A judge has thrown out the Howard County Council's new redistricting plan.
Circuit Judge Cornelius F. Sybert Jr. said the plan for the 1994 election is "constitutionally defective and invalid." He ordered the election board not to implement the plan.
The suit was brought by Republicans David P. Maier of Elkridge and Louis M. Pope of Laurel, who said council redistricting must be accomplished by a bill rather than by a resolution. The council adopted the new boundaries in a resolution passed last Dec. 2 by a 3-2 vote along party lines. A bill identical to the resolution had been vetoed by the county executive.
Bills are subject to a period of public hearings often lasting a month or more. Resolutions can be completed in one day, as was the council's districting measure.
Bills take effect 60 days after passage, can be vetoed by the county executive and can be challenged by voters. Challenged bills are put on hold until placed on the ballot and decided by the voters in the next election.
Resolutions take effect immediately, are immune to veto and are not subject to a voter challenge.
Council districts were first drawn in 1986, following voter approval of a districting charter amendment two years earlier. Before 1986, council members were elected at-large.
Although the county charter is silent on whether districting should be accomplished by bill or resolution, Thomas E. Lloyd, attorney for Mr. Maier and Mr. Pope, argued before Judge Sybert in August that the framers of the 1984 amendment meant for districting to be "as notorious as possible [in order] to get wide public input." The use of a resolution limits voter participation and denies voters due process, he argued.
Roger W. Titus, a Rockville attorney hired by the County Council, argued that since resolutions are used for temporary administrative measures, they are appropriate for redistricting that occurs every 10 years.
Judge Sybert disagreed, saying, "In the court's opinion, a redistricting plan that would be in effect for a decade is not temporary in character. Thus, the County Council can establish councilmanic districts by resolution only if redistricting is an administrative task."
Judge Sybert then ruled it was not an administrative task.
Council Chairman Paul R. Farragut, D-4th, said he would have to discuss Judge Sybert's decision with other council members before deciding what action to take. "The question of separation of powers is obviously very important to us," he said.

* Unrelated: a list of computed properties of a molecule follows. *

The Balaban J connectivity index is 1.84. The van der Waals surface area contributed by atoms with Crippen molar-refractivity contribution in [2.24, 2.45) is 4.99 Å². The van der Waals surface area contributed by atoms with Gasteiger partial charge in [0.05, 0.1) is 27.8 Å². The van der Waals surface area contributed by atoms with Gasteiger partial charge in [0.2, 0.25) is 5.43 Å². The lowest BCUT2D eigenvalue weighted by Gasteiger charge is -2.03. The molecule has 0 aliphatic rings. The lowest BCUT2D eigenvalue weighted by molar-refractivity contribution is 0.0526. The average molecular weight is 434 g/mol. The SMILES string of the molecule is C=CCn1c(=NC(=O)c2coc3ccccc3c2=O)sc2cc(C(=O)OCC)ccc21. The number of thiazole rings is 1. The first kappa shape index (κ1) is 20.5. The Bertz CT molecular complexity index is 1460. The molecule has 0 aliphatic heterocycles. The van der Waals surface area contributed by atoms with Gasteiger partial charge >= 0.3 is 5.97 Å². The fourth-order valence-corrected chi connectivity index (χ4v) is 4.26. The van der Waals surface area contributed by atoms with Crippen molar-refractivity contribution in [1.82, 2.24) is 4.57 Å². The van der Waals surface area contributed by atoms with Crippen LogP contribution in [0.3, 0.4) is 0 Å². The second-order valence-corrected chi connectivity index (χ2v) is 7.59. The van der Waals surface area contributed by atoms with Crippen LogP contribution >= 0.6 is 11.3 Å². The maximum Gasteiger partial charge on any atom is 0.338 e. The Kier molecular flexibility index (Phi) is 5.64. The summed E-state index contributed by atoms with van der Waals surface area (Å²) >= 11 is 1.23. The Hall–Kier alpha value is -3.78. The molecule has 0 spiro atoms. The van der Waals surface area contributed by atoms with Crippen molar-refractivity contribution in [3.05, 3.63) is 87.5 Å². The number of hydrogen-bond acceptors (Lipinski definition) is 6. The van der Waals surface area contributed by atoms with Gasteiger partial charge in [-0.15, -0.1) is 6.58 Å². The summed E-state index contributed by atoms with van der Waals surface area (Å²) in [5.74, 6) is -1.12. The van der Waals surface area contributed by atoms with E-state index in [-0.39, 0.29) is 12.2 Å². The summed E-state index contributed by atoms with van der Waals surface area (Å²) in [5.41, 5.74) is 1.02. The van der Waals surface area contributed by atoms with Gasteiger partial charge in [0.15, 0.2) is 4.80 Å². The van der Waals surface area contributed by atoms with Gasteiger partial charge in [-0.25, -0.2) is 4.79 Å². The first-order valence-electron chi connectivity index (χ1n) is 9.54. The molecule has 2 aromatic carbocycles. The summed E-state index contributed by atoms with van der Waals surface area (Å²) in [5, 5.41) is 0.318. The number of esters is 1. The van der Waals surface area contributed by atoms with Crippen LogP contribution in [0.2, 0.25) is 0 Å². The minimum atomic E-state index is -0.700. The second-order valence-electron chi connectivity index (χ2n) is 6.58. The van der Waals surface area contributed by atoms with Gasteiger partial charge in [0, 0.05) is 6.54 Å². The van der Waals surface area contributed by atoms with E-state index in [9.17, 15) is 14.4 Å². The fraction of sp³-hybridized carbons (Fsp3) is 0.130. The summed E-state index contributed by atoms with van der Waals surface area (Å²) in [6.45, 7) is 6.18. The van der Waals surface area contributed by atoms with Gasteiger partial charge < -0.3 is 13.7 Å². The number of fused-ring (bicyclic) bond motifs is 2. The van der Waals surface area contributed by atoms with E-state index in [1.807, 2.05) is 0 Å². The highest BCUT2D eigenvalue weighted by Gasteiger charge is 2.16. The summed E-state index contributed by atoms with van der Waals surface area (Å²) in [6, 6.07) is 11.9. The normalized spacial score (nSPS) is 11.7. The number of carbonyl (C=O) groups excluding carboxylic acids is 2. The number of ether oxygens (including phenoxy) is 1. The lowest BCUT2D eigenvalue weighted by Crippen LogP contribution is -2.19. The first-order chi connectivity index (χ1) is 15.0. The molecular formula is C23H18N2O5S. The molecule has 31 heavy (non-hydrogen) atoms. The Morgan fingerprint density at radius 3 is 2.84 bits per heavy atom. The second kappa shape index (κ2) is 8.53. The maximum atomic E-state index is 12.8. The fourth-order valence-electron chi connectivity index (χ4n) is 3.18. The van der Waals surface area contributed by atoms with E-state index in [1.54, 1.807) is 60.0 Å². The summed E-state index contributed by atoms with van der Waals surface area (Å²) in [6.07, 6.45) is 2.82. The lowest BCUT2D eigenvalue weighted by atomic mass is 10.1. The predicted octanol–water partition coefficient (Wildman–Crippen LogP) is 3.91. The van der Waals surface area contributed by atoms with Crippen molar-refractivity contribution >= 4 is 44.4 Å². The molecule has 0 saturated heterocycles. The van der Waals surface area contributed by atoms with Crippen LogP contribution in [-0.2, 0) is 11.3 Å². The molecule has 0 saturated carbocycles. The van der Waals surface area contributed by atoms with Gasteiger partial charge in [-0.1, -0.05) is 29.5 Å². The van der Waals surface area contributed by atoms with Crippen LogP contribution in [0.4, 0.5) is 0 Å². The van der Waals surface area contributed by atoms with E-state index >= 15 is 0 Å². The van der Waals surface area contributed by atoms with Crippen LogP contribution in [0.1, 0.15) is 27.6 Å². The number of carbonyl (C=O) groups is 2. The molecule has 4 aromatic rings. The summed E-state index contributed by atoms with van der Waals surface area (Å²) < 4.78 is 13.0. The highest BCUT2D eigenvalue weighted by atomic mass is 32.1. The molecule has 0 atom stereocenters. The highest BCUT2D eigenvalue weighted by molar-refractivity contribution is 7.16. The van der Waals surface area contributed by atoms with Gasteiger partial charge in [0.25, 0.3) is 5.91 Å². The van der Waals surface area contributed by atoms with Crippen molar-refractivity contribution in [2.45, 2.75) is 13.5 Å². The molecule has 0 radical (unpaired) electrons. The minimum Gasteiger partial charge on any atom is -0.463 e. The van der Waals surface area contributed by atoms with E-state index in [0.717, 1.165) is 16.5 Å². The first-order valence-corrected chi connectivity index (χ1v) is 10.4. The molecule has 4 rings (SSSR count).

Councilman C. Vernon Gray, D-3rd, chief architect of the council redistricting, will push for an appeal. "We just have to appeal it, I think," Mr. Gray said. "I respectfully disagree" with Judge Sybert's findings.
Mr. Gray said the council uses resolutions for many things that are not temporary, such as road closings, metropolitan inclusions in the water and sewer district, and bond authorizations.
"I don't know if [Judge Sybert] looked at the entire legislative process," Mr. Gray said. "I would assume he looked at that and other matters. The proper action is for us to appeal to the next level. We have to uphold the prerogative and the right of council. The county executive has no role in a legislative function."
County Executive Charles I. Ecker, however, said, "As I interpret the charter, the county executive does have a role. That's the only reason I was glad to see it go to court. It's a good government issue -- there have to be checks and balances."
Mr. Lloyd had made the same point before Judge Sybert in August. If voters cannot appeal to the county executive -- "their at-large representative" -- to veto a districting plan, or if they cannot challenge a districting plan by placing it on the ballot, they are being denied their fundamental rights, he argued.
In 1986, when district lines were first drawn, the council enacted them with a bill, then followed a month later with a resolution. The resolution was passed in response to rumors that the bill might be petitioned to referendum.
Last year, the council again adopted its redistricting plan with a bill, voting 3-2 along party lines for a plan favored by council Democrats. When Mr. Ecker, a Republican, vetoed the bill, the council adopted its plan in a resolution, again by a 3-2 vote along party lines. Resolutions can pass by majority vote, but it takes four votes to override a veto.
Mr. Titus said he could not comment on the decision until he had a chance to review it and make a recommendation to the council. He and the council's lead attorney, former U.S. Attorney General General Benjamin R. Civiletti, have 30 days to file an appeal.
Mr. Civiletti usually charges $400 an hour but is billing the council $150 an hour. He had advised the council that redistricting could be accomplished with a resolution. Through May, the council had paid him $7,600 for his services.